The final item of business is a members' business debate on motion S2M-3243, in the name of Helen Eadie, which is that supporters hope that the Scottish Football Association will admit John Thomson to the hall of fame. The debate will be concluded without any question being put.
That the Parliament notes that football supporters across Scotland continue to honour the memory of John Thomson, the young Celtic football player who so tragically lost his life in 1931; further notes that the people of Cardenden, in particular, and Scotland, generally, have continued annually since his death to honour and pay tribute to this legendary international football player who continues to serve as a role model for Scotland's children as a person who was so decent, so upstanding and so honoured for setting standards for behaviour in football of all that is best, and hopes that the Scottish Football Association will admit John Thomson to Scotland's Hall of Fame.
I am very grateful to Parliament for giving me the opportunity to lead this evening's debate—it is an honour and a privilege to do so.
I am pleased to welcome to the public gallery Mr Ronnie Hawthorne, who is the director of operations at Celtic Football Club. Brian Wilson, the acting chairman, has offered his apologies for not being able to attend the debate, but he sends a message of support for the motion. I am delighted also to welcome Mr Alex Burns and Mrs Jessie Burns, who are John Thomson Cardenden committee members, and Mr and Mrs Tom Greig. All are, in equal measure, responsible for the motion that we will debate.
This evening I hope to achieve three things: first, I want to secure the support of Patricia Ferguson, the Minister for Tourism, Culture and Sport; the support of fellow MSPs; and the support of football fans and clubs from all over in an effort to persuade the Scottish Football Association to admit John Thomson to its hall of fame. I acknowledge that the minister has written back to me and although I appreciate the constraints under which she operates, I ask her to use whatever means are at her disposal to help me in my mission. I also want to explain why I think John Thomson should be admitted to the hall of fame, and to say something about the support that exists for that proposal, which is a consequence of John's having become a legendary figure.
In September this year, when I was at the memorial service for John Thomson in Cardenden, I was asked to do all that I could to help win his entry into the hall of fame. I wrote to the SFA and
I turn to why John Thomson should be admitted to the hall of fame. Fife has nurtured some great footballers, including the late Jim Baxter, who died in September 2001 and whose statue is in Halbeath in my Dunfermline East constituency. John Thomson was a miner. In Fife at that time, 30,000 miners worked in 66 pits and all of them, whatever their religion, mourned the passing of John Thomson. He stood above any religious divide; he was a member of the Protestant Church of Christ who was also proud to play for Celtic.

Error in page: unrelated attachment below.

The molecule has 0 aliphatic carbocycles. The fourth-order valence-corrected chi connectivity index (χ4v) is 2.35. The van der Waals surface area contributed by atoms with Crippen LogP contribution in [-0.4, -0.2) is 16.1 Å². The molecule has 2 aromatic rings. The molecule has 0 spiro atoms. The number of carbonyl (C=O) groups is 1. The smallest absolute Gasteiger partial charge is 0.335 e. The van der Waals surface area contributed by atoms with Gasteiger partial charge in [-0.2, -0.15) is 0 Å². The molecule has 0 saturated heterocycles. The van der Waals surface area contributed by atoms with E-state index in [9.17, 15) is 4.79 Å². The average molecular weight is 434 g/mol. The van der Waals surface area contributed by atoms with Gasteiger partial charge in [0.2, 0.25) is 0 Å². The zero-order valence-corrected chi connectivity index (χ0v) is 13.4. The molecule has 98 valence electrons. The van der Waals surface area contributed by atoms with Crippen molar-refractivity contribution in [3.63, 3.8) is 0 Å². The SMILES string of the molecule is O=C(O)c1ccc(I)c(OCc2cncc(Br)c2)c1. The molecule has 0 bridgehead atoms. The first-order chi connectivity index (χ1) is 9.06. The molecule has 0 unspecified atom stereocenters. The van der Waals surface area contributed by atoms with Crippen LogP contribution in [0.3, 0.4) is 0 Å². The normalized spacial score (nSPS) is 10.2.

John Thomson, the Celtic and Scotland goalkeeper, died at the tender age of 22 years, in the evening of 5 September 1931, following a tragic accident during a match against Rangers. By that time, John Thomson had four international caps. I believe that he is the only football player to have died on the pitch during a game. Wherever Cardenden or Celtic Football Club are mentioned, someone will talk about John Thomson. He is a goalkeeping legend who was a Celtic regular at 18.
Much of what has been written about him says that he would most certainly have spent at least the next decade being the last line of defence for his club and country. We are told that John Thomson would have excelled at any sport because of his great eye for the ball and tremendous natural ability. Added to that was his dedication and commitment, which ensured that he trained extremely hard, first at home in Fife and, later, under the professional guidance that he received at Celtic park.
As to how good a player John Thomson was, I have no doubt that other members will assist in painting a picture of his magical qualities. John was compared to Jesse Owens, the great black American Olympic athlete, who dominated in the 1936 Berlin Olympics. It was said that, just as Owens seemed to have an extra kick in midair, Thomson appeared to have an extra lunge and even the ability to change direction.
John Thomson made 188 appearances for Celtic. The club's manager at the time was Willy Maley, who said:
"Goalkeepers come and goalkeepers go, but whenever I think of goalkeepers, the more I think of our genius Thomson."
John Thomson is a legendary figure in the annals of football: he has not been, and will never be, forgotten.
In the Parliament building, I need only mention John Thomson's name for virtually all my colleagues to say instantly, "Oh—you mean the Celtic goalie for whom tragedy struck when he died saving a goal during a Rangers match." His memory is still alive among Celtic supporters all around the world.
Shortly after I lodged the motion, I was very touched to receive a phone call from an old man in Chicago. In a voice that told me that he was near to tears, he said: "Helen, it is a great thing that the Scottish Parliament is considering the motion and I pray that your campaign to have John Thomson admitted to the SFA hall of fame is successful." In today's world of high-profile club and international football, John Thomson would have been up there among the very best. With far better exposure now on television and the possibility of huge salaries, his life would have been transformed to one of glamour and luxury. However, he will always be remembered as a sporting legend, a thorough gentleman and a wonderful representative of any club and country.